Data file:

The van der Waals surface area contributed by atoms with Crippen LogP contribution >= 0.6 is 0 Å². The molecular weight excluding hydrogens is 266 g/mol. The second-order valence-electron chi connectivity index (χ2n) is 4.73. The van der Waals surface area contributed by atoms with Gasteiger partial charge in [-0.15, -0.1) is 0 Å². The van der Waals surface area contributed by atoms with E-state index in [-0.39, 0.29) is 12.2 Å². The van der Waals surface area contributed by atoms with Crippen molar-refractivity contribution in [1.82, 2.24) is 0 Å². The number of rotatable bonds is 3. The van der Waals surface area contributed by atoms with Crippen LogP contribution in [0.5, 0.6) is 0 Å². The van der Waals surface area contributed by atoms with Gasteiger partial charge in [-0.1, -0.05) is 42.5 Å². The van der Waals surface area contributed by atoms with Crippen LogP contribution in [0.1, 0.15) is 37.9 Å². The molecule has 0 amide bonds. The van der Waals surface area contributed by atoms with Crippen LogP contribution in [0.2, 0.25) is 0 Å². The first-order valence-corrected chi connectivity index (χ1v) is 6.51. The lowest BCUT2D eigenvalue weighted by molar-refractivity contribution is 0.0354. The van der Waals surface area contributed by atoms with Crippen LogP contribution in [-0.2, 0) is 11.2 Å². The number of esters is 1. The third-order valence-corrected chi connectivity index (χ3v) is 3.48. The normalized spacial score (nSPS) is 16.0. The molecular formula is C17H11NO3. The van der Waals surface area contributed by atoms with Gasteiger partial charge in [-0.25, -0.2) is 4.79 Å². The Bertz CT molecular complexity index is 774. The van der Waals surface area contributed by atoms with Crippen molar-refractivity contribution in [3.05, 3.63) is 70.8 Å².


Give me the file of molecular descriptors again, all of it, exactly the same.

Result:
The van der Waals surface area contributed by atoms with Crippen LogP contribution >= 0.6 is 0 Å². The molecular weight excluding hydrogens is 266 g/mol. The second-order valence-electron chi connectivity index (χ2n) is 4.73. The van der Waals surface area contributed by atoms with Gasteiger partial charge in [-0.15, -0.1) is 0 Å². The van der Waals surface area contributed by atoms with E-state index in [-0.39, 0.29) is 12.2 Å². The van der Waals surface area contributed by atoms with Crippen molar-refractivity contribution in [1.82, 2.24) is 0 Å². The number of rotatable bonds is 3. The van der Waals surface area contributed by atoms with Crippen LogP contribution in [0.5, 0.6) is 0 Å². The van der Waals surface area contributed by atoms with Gasteiger partial charge in [-0.1, -0.05) is 42.5 Å². The van der Waals surface area contributed by atoms with Crippen LogP contribution in [0.1, 0.15) is 37.9 Å². The molecule has 0 amide bonds. The van der Waals surface area contributed by atoms with Crippen LogP contribution in [0.2, 0.25) is 0 Å². The first-order valence-corrected chi connectivity index (χ1v) is 6.51. The lowest BCUT2D eigenvalue weighted by molar-refractivity contribution is 0.0354. The van der Waals surface area contributed by atoms with Crippen LogP contribution in [-0.2, 0) is 11.2 Å². The number of esters is 1. The third-order valence-corrected chi connectivity index (χ3v) is 3.48. The normalized spacial score (nSPS) is 16.0. The molecular formula is C17H11NO3. The van der Waals surface area contributed by atoms with Gasteiger partial charge in [-0.25, -0.2) is 4.79 Å². The Bertz CT molecular complexity index is 774. The van der Waals surface area contributed by atoms with Crippen molar-refractivity contribution in [3.05, 3.63) is 70.8 Å².